A Review of Brevity, Winter 2011

I don’t know about you, PANKsters, but I am in that middle section. I’d like to pretend I’m far too busy and important to read things that are longer than 1,000 words, but as it’s midday and I’m still in my pyjamas eating Weetabix, that would be a lie. I just like to read things that are short.

Sure, I love novels so thick that I have to prop them up on my knees and stories that spend pages building worlds. But I also like to read between subway stops or while I’m waiting for the kettle to boil. I like stories that fit on one page and I like stories that last for a cup of coffee. I like to read on my phone. And this is where Brevity comes in.

Brevity, if you’re not already a fan, is a quarterly online journal of concise creative non-fiction. Each essay gives the perfect little quantity of someone else’s life: a mouthful, a fistful, just enough to open a door into a strange room and then slam it shut. The afterimage is the best part.

In the latest issue, the first heavy-hitter is Christopher Battle’s ‘Waiting on Cancer‘. We get a glimpse of a man waiting in a hospital corridor with nothing to distract him from thoughts of the war inside his body:

For once I have nothing to read and no one to talk to, nothing to distract my wandering mind. I am alone in the Nuclear Medicine Wing, and I don’t know what to do with myself. I don’t have my cell phone, no way to catch up on my email. I don’t have a newspaper to read. There is no waiting room with dated magazines.

That awful place of no distractions: this is when the fear hits. It’s blessed relief to get lost in emails and old news, and I get the sense that Battle never fully considered his situation before this point.

Kirstin Clodfelter’s ‘There Was a Moment to Turn Back‘ occasionally slips from beauty into melodrama (“his eyes glitter like little ghostly windows in the black”), but overall it’s an intense and thoughtful scene that shows one of many mistakes we willingly make. Tessa Fontaine’s ‘The Blind Prophets of Easter Island‘ also examines the complications of relationships, showing us a boyfriend’s baby by another woman and a love for Jacques Cousteau in a way that somehow makes them fit together perfectly. In ‘Transubstantiate‘ Rachel Yoder shows us the significance of her aunt’s discarded hair, in ‘Teeth‘ Dylan Nice kills a cat with his stepfather, and in ‘What Grace There Is‘ Meera Lee Sethi confesses to the distance between generations. All highly recommended.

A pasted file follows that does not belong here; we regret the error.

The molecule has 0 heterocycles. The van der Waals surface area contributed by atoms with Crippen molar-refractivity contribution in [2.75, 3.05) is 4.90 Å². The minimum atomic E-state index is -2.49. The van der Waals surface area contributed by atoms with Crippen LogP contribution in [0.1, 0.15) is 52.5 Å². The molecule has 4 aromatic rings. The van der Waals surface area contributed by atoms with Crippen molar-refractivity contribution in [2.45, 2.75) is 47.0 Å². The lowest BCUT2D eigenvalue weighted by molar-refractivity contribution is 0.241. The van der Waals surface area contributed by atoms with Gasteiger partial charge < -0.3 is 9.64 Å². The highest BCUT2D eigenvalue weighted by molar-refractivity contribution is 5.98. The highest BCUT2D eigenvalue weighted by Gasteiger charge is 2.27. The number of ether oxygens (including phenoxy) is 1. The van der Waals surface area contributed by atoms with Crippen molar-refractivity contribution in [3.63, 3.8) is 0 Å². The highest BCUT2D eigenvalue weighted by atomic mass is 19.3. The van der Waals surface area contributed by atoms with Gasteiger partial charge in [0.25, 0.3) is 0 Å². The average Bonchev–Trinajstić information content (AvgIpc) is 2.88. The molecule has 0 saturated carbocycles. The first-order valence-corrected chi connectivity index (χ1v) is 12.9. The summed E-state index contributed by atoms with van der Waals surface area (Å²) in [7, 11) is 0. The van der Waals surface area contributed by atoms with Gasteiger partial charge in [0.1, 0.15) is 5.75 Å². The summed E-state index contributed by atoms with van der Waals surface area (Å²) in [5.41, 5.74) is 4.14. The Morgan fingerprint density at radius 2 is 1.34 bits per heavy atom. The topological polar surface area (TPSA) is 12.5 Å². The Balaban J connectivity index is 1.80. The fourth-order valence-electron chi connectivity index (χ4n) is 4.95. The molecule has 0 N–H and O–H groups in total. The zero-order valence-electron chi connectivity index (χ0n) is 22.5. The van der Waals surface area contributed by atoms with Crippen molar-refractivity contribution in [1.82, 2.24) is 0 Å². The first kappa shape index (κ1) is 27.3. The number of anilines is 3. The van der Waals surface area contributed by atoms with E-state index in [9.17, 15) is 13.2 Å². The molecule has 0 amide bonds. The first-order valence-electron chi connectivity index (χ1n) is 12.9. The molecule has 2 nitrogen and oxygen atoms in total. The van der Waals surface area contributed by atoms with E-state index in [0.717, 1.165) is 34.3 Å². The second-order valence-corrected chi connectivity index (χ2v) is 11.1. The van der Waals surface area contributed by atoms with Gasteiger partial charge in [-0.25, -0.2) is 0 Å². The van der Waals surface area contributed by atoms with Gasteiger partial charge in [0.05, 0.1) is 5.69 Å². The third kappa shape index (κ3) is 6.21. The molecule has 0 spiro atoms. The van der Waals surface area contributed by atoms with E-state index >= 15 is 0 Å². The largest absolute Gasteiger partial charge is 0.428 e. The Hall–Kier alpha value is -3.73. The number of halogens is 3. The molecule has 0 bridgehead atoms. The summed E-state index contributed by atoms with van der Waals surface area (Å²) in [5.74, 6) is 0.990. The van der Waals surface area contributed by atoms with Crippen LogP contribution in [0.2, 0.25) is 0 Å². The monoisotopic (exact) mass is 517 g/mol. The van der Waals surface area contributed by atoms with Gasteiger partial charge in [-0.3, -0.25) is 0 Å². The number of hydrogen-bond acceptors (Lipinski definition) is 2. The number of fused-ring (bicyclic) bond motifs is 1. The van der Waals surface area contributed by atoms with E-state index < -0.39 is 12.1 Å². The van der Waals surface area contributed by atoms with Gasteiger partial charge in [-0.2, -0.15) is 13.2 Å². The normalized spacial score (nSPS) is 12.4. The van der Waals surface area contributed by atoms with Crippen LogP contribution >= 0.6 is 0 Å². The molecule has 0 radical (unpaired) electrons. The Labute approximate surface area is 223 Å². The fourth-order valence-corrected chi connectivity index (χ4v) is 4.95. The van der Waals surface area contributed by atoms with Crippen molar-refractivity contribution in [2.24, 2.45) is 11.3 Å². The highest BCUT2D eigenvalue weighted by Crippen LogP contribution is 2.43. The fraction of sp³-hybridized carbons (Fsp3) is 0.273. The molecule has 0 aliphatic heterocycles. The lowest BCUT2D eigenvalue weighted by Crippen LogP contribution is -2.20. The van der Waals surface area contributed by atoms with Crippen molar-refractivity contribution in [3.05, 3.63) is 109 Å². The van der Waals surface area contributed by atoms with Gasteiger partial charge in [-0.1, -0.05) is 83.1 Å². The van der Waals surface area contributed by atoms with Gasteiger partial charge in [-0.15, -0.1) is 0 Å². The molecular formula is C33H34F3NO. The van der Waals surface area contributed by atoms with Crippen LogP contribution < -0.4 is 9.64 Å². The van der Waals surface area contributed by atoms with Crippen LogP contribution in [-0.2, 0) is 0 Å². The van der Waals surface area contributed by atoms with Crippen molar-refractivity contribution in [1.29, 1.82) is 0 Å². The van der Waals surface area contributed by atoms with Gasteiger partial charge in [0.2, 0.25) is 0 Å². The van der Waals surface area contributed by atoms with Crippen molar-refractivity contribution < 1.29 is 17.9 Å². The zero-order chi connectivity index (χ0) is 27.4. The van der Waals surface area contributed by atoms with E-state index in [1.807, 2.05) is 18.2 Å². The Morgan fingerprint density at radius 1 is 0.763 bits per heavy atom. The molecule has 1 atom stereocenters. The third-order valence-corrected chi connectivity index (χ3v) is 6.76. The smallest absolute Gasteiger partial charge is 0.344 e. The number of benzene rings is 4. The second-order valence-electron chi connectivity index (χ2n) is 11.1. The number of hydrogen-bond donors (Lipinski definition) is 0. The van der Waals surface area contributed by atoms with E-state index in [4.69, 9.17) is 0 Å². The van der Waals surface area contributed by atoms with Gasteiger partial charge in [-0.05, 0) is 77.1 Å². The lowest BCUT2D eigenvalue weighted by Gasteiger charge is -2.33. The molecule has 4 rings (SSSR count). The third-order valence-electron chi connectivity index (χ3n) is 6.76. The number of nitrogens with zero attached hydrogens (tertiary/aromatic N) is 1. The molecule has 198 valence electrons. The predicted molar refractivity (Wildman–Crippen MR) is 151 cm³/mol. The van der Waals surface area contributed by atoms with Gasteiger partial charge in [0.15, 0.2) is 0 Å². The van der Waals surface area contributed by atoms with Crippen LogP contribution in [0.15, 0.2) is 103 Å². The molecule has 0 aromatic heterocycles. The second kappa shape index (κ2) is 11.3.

I’m a sucker for lists and other unusual structures, so I loved Gretchen Legler’s Things That Appear Ugly Or Troubling But Upon Closer Inspection Are Beautiful. It’s inspired by Sei Shonagon’s Pillow Book, which is basically a book of lists (so, obviously, I love it). For example, under ‘Things That Make One’s Heart Beat Faster’, Shonagon lists things like “sparrows feeding their young” and “It is night and one is expecting a visitor. Suddenly one is startled by the sound of rain-drops, which the wind blows against the shutters.” Legler follows this form, building a sensory and fully-realised world in very few words:

Abandoned barns, their huge roofs sagging like the backs of tired horses.

The way a great rainstorm washes out your dirt driveway and leaves a beautiful fan of sand on the paved county road below.

A perfect tiny gray field mouse caught in a trap inside your pantry, its ears and tail pink and soft, its eyes round and dark like peppercorns.

I have never seen any of the things on the list, but the strength of Legler’s carefully-chosen words makes them more vivid than a photograph.

But not everything is lit gloomy with sickness and death and broken relationships. Steven Barthelme’s piece  is a relatable peek into the humour of the everyday in a connection between strangers. Here is ‘White Guy‘ in its entirety (when they say brevity, they’re not kidding):

I was in Walmart yesterday, swung around the end of one aisle where a five-foot-high cardboard-display edge stuck out about eight inches and, like an old fuck, caught it with my chest. Back up slightly, proceed on toward the Life Savers.  Halfway up the aisle (around the Life Savers) this black guy, twenty-five-ish, slightest smile with eyes, says, “I was the only one who saw that.”

A few of the stories, though, elicit no response stronger than a shrug. ‘Go‘, Jon Pineda’s bittersweet childhood reminiscence about bike-riding and a girl in Jordache jeans, doesn’t say anything I haven’t read in a Judy Blume book, and Tim Elhajj’s ‘Sobering‘ felt over-the-top and moralistic. But to be honest, it’s hard for me to get annoyed about a few off moments when the quality in general is so high.

Also! All these fucking sweet essays will probably inspire you, so head for the craft section. They’ve got essays on blogging to find your voice, turning dry historical details into fully-realised stories, narrative arcs, and all sorts of other useful things.

I know that your day will probably contain a few empty minutes, so head over to Brevity to fill them with a taste of someone else’s life. You’ll love it, I promise.

0 thoughts on “A Review of Brevity, Winter 2011

  1. Brevity always has a few inspiring selections and their Craft essays are great tools for the classroom. I love to share the narratives with my students, and you got it right: if anything is less-than-stellar, it’s all so brief that you can’t hold it against them.

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